I understand that it is efficient to use the shift operator
But I still do not get it, so I post a question.
I do not know how the numbers were determined by some method.
why it use 15 and 4
I believe somebody will explain it easily

ksghj2000:
I do not know how the numbers were determined by some method.
why it use 15 and 4
I believe somebody will explain it easily

jremington:
This line:

*p += ((((long) x << 15) - *p) >> 4);

is equivalent to

y = y + ( x*2^{15} - y)/2^{4}

The 2^{15} is a scale factor for a fixed-point arithmetic representation of the data. This allows the calculations to retain significance smaller than 1 bit of the ADC. As an example (B100000000000 + B000000000000) >> 1 = B10000000000 in this scheme is (1 + 0)/2 = 0.5. Fixed point arithmetic is generally much faster than floating point arithmetic on processors (like most Arduino) that don’t have hardware floating point capability.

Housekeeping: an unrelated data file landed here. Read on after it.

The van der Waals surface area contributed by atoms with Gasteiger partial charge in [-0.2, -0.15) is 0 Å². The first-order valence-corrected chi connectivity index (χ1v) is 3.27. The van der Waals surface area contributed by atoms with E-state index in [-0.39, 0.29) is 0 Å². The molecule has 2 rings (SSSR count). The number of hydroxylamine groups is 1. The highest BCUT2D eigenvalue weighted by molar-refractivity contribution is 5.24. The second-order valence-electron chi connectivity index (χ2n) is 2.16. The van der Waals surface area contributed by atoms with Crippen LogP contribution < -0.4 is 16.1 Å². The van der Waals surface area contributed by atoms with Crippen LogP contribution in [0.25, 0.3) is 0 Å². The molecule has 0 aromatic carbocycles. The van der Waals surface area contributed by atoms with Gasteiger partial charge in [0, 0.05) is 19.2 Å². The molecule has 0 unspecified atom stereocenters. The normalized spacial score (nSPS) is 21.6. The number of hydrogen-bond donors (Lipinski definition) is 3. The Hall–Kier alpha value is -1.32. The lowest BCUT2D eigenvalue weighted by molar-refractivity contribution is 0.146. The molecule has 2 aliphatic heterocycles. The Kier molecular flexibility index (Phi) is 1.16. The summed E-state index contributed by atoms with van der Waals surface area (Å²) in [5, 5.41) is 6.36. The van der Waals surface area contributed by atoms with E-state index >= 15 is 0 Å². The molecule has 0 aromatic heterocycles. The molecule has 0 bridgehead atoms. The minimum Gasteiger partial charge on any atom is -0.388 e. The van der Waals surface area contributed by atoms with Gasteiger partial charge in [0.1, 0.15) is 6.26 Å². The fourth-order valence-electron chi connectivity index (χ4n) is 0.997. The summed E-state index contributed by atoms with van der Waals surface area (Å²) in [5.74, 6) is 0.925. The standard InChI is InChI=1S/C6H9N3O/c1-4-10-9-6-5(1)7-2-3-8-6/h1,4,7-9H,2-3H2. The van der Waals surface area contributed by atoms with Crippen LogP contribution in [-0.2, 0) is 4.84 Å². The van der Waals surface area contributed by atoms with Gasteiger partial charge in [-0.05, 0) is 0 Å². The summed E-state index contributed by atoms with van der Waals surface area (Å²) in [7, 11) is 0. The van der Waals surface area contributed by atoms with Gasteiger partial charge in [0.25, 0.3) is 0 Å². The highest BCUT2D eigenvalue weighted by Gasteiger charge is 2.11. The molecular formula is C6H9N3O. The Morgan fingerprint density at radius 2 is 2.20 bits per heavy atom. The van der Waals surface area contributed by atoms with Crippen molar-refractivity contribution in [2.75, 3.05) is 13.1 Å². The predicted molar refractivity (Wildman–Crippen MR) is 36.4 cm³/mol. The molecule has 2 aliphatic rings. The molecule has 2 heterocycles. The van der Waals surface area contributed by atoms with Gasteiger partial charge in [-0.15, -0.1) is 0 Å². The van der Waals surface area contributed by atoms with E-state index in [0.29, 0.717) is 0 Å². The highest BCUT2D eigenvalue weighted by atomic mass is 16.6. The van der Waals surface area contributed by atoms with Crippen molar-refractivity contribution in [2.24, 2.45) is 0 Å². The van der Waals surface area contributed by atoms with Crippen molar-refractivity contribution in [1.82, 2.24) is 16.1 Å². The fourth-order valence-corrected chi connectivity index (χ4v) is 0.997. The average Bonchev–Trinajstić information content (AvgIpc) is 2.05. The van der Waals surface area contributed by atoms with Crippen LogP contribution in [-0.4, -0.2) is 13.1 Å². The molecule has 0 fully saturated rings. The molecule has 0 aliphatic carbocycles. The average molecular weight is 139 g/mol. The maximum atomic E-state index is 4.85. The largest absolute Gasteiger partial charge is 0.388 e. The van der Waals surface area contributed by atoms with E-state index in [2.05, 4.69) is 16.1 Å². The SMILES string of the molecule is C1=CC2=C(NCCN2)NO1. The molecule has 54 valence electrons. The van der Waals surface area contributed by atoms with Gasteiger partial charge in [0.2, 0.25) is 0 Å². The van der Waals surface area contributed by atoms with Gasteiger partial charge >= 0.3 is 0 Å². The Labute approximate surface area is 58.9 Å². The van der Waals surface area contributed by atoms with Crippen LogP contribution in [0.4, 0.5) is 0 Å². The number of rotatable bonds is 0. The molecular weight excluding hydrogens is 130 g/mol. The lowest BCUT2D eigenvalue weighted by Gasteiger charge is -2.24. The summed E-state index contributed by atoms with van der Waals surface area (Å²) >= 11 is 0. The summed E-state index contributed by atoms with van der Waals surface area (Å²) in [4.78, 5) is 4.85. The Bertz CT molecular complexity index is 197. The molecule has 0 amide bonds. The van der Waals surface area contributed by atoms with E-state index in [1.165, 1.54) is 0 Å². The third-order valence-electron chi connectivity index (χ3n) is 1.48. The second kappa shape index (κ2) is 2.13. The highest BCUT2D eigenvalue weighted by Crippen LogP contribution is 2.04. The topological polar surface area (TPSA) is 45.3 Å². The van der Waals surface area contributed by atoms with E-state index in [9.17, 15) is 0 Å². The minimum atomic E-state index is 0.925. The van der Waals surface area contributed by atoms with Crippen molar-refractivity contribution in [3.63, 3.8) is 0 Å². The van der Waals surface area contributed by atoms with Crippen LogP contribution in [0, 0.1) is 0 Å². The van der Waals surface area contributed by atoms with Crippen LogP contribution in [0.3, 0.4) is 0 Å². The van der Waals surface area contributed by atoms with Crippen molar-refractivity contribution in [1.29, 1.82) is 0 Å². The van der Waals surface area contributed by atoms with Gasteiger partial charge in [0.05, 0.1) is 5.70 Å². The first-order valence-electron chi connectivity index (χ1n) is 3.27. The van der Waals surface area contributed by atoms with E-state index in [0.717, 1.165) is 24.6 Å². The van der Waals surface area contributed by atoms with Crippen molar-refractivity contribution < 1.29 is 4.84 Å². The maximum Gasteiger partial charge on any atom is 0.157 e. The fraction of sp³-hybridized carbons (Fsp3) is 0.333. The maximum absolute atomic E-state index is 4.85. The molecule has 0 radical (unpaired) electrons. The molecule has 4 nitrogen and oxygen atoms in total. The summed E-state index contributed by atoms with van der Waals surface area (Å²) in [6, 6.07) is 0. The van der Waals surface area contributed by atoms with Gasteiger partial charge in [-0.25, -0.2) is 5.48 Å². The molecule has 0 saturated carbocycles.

The 1/2^{4} = 1/16 is the “alpha” value as per the discrete IIR discussion in the low pass filter article linked in post #1. The filter cutoff frequency can be calculated knowing “alpha” and the sample interval as per that article.

MrMark:
The filter cutoff frequency can be calculated knowing “alpha” and the sample interval as per that article.

The cut-off frequency f_{c} on that Wikipedia page is the analog cut-off frequency.
The digital normalized cut-off frequency of the exponential moving average filter is given by arccos((α² + 2α -2) / (2α - 2)). See this link: